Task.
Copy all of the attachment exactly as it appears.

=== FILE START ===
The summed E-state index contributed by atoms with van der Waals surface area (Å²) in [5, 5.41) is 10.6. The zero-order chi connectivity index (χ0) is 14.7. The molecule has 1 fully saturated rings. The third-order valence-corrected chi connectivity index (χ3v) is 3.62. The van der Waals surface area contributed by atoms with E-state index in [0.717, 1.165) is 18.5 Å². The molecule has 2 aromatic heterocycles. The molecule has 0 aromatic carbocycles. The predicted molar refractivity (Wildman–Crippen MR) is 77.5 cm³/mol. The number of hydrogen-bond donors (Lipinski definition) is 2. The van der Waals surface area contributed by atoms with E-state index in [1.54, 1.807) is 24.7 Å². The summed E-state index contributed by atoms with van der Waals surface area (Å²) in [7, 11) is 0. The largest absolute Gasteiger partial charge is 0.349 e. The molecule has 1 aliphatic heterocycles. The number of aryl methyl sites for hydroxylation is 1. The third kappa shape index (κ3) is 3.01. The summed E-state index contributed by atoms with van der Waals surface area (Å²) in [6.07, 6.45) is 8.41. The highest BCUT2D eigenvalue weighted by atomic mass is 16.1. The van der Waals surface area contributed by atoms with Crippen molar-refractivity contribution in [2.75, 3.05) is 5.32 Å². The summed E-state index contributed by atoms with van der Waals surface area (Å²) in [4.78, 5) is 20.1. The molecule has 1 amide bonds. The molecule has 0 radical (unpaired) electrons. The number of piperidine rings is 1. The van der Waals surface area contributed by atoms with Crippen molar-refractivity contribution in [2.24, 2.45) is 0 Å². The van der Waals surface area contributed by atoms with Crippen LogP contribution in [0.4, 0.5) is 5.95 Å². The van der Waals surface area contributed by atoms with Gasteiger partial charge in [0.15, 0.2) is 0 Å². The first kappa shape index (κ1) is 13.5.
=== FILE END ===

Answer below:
The summed E-state index contributed by atoms with van der Waals surface area (Å²) in [5, 5.41) is 10.6. The zero-order chi connectivity index (χ0) is 14.7. The molecule has 1 fully saturated rings. The third-order valence-corrected chi connectivity index (χ3v) is 3.62. The van der Waals surface area contributed by atoms with E-state index in [0.717, 1.165) is 18.5 Å². The molecule has 2 aromatic heterocycles. The molecule has 0 aromatic carbocycles. The predicted molar refractivity (Wildman–Crippen MR) is 77.5 cm³/mol. The number of hydrogen-bond donors (Lipinski definition) is 2. The van der Waals surface area contributed by atoms with E-state index in [1.54, 1.807) is 24.7 Å². The summed E-state index contributed by atoms with van der Waals surface area (Å²) in [7, 11) is 0. The largest absolute Gasteiger partial charge is 0.349 e. The molecule has 1 aliphatic heterocycles. The number of aryl methyl sites for hydroxylation is 1. The third kappa shape index (κ3) is 3.01. The summed E-state index contributed by atoms with van der Waals surface area (Å²) in [6.07, 6.45) is 8.41. The highest BCUT2D eigenvalue weighted by atomic mass is 16.1. The van der Waals surface area contributed by atoms with Crippen molar-refractivity contribution in [2.75, 3.05) is 5.32 Å². The summed E-state index contributed by atoms with van der Waals surface area (Å²) in [4.78, 5) is 20.1. The molecule has 1 amide bonds. The molecule has 0 radical (unpaired) electrons. The number of piperidine rings is 1. The van der Waals surface area contributed by atoms with Crippen molar-refractivity contribution in [2.24, 2.45) is 0 Å². The van der Waals surface area contributed by atoms with Crippen LogP contribution in [0.4, 0.5) is 5.95 Å². The van der Waals surface area contributed by atoms with Gasteiger partial charge in [0.15, 0.2) is 0 Å². The first kappa shape index (κ1) is 13.5.